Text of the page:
On Friday, many cancer survivors, caregivers, families, and friends came together to the annual Williamsburg Relay for Life at Warhill High School, New Jersey. The event aimed to raise money for the American Cancer Society.
From 7pm to 7am, everyone whose life had been touched by the disease and wanted to contribute was part of the night walk. Inspired by those many survivors and the family and friends of the fallen, the event even looks to fight back against the disease and help those who are still fighting, according to a press release by the organization.
The event raised $195,939 between 71 teams, about $13,910 was raised the night of the relay. Between 1,000 and 1,500 people attended the fundraising walk as reported by Daily Press. The event had from children activities to a more sentimental gathering where the survivors shared their stories.
As part of the event, there was a survivors lap. At this moment, all cancer survivors at the event took the first lap around the track as they celebrated their victory over cancer while cheered on by the other participants who line the way.
A moment referred as the “Luminaria ceremony” was held after the place went dark, so they could remember the people who have lost to cancer, honor people who have fought cancer in the past and support those whose fight still continues.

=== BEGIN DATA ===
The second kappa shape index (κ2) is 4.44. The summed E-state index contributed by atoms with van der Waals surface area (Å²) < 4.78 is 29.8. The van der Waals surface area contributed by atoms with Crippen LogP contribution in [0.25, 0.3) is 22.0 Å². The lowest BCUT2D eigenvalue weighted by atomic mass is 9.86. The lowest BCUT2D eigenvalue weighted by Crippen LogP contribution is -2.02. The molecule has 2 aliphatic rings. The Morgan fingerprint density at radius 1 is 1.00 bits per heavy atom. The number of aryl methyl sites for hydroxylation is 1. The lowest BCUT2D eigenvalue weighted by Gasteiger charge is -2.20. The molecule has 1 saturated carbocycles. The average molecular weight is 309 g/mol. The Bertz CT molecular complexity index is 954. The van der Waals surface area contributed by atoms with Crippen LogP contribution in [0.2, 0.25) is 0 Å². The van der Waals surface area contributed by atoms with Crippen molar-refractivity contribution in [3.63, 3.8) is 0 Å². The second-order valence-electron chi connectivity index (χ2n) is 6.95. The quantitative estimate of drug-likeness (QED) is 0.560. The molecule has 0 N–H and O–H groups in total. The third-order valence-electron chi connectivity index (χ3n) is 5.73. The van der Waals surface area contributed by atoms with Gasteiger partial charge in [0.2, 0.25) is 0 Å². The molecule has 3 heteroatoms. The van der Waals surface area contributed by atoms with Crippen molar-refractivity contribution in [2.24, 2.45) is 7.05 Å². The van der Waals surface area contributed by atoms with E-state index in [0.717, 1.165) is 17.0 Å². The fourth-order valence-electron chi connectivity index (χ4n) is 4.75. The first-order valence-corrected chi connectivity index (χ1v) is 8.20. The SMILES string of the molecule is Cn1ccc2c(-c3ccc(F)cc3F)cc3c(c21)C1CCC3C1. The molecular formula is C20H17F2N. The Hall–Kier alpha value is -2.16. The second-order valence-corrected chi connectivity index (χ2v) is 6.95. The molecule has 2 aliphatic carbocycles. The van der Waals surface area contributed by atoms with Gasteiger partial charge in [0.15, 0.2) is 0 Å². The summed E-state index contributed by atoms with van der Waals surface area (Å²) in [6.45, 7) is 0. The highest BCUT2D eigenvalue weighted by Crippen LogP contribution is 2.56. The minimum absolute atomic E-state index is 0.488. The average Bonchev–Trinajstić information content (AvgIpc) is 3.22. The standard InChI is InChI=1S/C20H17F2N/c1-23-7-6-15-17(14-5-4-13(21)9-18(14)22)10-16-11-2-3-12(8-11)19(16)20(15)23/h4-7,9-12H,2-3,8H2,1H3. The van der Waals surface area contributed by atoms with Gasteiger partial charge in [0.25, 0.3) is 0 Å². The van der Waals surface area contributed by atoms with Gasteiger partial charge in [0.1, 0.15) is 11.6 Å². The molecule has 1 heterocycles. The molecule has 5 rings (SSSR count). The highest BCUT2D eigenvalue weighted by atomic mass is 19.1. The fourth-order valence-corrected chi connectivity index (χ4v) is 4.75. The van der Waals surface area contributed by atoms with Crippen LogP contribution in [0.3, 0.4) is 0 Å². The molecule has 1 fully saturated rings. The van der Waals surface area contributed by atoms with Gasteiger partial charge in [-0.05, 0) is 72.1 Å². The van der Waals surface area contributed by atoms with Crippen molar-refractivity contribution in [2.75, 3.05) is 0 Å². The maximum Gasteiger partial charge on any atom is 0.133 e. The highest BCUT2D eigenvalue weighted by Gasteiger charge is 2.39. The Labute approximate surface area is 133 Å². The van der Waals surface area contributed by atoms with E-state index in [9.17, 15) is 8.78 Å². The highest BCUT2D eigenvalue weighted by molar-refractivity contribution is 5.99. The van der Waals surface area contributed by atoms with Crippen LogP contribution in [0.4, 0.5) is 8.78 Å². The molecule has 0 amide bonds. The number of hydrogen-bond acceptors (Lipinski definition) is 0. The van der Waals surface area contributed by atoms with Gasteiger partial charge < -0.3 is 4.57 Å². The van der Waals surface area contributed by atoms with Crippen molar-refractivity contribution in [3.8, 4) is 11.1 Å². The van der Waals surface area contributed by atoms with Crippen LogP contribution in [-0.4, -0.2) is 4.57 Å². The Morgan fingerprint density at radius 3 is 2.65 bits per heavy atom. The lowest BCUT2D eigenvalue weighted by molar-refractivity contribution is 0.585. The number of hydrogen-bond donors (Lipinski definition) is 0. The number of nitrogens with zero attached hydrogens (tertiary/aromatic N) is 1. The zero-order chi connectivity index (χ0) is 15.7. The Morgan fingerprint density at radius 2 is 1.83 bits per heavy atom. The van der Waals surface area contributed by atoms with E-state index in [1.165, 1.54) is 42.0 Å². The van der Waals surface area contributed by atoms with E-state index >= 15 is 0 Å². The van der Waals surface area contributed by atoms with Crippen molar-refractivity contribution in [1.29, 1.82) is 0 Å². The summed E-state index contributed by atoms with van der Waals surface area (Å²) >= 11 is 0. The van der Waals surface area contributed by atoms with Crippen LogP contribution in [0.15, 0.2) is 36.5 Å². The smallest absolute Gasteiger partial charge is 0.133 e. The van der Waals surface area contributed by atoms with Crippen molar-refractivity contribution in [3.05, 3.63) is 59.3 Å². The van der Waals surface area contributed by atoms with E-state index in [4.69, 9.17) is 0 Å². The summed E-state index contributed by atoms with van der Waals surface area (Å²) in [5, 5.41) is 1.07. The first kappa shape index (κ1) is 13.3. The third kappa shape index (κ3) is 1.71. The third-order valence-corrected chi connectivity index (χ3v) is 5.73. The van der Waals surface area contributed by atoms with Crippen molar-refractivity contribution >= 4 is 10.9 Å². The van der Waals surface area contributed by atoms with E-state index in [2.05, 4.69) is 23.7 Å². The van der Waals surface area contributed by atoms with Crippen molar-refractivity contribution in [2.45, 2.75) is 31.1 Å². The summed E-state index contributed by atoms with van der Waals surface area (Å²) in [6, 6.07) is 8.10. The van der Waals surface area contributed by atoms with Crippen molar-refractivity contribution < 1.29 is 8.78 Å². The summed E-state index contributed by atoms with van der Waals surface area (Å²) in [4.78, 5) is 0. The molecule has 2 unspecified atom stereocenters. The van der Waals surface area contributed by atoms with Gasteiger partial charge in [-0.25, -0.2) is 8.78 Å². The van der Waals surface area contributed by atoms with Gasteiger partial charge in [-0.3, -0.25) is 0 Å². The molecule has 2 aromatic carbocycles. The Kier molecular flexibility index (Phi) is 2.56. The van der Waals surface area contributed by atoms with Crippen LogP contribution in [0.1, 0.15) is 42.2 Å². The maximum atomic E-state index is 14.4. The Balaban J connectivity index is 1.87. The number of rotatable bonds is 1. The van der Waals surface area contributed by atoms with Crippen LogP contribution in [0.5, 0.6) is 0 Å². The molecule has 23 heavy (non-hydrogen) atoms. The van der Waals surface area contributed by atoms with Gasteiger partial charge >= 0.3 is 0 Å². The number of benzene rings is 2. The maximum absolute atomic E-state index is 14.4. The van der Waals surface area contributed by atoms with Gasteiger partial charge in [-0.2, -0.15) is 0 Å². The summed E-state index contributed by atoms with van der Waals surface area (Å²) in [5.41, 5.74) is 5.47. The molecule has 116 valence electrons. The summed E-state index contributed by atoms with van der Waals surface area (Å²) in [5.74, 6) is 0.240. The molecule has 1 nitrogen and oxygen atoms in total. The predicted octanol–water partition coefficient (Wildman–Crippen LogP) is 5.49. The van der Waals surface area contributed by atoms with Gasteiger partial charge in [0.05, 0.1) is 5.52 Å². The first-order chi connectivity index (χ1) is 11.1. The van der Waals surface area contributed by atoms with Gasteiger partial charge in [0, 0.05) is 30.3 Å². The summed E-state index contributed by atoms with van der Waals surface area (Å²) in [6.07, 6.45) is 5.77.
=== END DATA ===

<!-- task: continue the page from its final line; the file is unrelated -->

There was also a “Fight Back Ceremony” where at a more emotionally intense gathering Relay participants encourage people to take some action. According to the main objectives of the ceremony, this symbolizes the emotional commitment each of them can make in the fight against cancer.
The action taken represented what they are willing to do for themselves, for their love ones and for the community to fight cancer year-round and to commit to saving lives. The nationwide event has raised nearly $5 billion to fight cancer in the past.
The stories of the people
One of the most outstanding moments of the ceremony was what some people have gone through to stand and support others in their fight, that even though the money represented great help the motivation of those who had succeeded in the fight could be as important.
The story of Cory Lillis was told by his mother, who commented that even though the boy had not been battling cancer himself, he was exposed from an early age to the disease. Cory even started to take action against the disease at a really early age.
“In 2nd grade, about 2008, Cory’s occupational therapist had gotten breast cancer, and Cory decided he decided he wanted to do something for her. He grew out his hair for two years and cut it in front of the Pleasantdale School to support her,” Cory’s mother said.
However, his friend’s fight did not end there. By fifth grade, she had been diagnosed again, so Cory grew his hair back and this time he cut it in front of his friends at Liberty Middle School. At the age 13 he created his own relay team, the mother added.
Survivors also encouraged people to consult with their physicians and do not postpone any pain they may have. Survivor David DeRonde was diagnosed in 2003 with advanced stage 3 colorectal cancer and commented in the event that she had the symptoms for over a year but did not go to the doctor when she should have.
Source: Relay for Life